‘Parting Words’ is a story of family – the limitations and demands of expectation – through the legacy of Daniel Whittaker and his unusual Will requiring tasks of each of his children. As such, it is a modern allegorical tale with subtle Aesop's fables overtones grounded with finely drawn characters each showing a picture of Australia: both modern or WWII generations. The mix of characters and their ages allows Moriarty to delve into changing (and stagnant) gender, sexuality, class, power, and racial stereotypes in Australia. Given the ‘Same sex Marriage’ Postal Poll, some are very current and add to a sense of a national discourse on these topics.

In discussing all these disparate themes in a organic and integral way Moriarty’s compassion for her characters in all their imperfect humanity shines through. ‘Parting Words’ is a warm and inclusive book. I loved the quiet injection of contemporary debates on refugees, the rightful place of the First Nation’s people, showing citizens are pawns in the political machine in both war and peace times.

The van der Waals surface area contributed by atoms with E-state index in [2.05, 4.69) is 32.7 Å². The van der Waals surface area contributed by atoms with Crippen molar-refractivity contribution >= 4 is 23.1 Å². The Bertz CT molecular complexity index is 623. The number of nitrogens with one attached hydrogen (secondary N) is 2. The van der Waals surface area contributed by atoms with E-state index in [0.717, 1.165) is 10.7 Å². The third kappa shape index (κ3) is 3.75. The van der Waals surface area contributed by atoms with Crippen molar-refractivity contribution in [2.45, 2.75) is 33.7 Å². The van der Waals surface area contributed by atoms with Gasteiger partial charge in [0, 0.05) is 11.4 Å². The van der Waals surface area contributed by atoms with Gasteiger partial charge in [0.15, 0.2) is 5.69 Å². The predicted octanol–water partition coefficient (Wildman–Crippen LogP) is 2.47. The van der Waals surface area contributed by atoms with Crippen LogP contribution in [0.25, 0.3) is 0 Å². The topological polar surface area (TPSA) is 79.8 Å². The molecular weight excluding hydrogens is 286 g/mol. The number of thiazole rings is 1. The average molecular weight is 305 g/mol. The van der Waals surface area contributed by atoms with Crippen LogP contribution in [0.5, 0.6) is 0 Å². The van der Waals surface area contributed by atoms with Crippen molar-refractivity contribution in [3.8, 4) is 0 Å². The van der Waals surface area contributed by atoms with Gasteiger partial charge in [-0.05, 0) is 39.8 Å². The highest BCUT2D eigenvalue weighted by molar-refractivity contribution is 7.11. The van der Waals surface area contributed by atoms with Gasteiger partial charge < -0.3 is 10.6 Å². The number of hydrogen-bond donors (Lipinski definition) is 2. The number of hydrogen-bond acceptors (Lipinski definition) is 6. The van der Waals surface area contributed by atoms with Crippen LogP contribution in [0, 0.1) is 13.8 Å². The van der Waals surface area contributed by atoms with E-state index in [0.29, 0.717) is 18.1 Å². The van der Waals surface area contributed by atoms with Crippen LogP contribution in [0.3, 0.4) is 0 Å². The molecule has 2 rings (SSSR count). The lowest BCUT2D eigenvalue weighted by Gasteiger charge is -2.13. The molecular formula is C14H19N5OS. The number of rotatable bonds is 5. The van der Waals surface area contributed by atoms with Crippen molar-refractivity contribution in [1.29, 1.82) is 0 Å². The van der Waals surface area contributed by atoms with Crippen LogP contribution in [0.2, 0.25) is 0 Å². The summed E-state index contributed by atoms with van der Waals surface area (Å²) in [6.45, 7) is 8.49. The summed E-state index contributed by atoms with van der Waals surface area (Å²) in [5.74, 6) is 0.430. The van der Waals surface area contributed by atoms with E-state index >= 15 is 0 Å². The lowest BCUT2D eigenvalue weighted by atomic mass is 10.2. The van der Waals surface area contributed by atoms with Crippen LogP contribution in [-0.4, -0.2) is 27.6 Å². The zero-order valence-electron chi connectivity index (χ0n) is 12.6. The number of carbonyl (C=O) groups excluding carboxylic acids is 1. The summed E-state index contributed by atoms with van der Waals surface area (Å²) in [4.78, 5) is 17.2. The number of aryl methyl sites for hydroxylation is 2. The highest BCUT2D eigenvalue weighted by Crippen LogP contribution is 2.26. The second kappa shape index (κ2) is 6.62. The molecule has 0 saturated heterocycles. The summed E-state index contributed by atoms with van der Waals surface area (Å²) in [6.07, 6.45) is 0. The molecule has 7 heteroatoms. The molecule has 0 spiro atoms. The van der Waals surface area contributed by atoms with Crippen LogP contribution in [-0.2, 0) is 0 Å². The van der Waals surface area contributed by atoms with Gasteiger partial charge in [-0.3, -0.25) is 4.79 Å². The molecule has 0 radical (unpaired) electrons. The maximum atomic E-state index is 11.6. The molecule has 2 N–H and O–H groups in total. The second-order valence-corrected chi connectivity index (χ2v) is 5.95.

'Parting Words' by Cass Moriarty overseeing Frenchman's Cove at Stradbroke Island. Moriarty's skillfully unfolding family mystery is a perfect and thoughtful holiday read. I couldn't put it down.

'Parting Words' by Cass Moriarty overseeing Frenchman's Cove at Stradbroke Island. Moriarty's skillfully unfolding family mystery is a perfect and thoughtful holiday read. I couldn't put it down.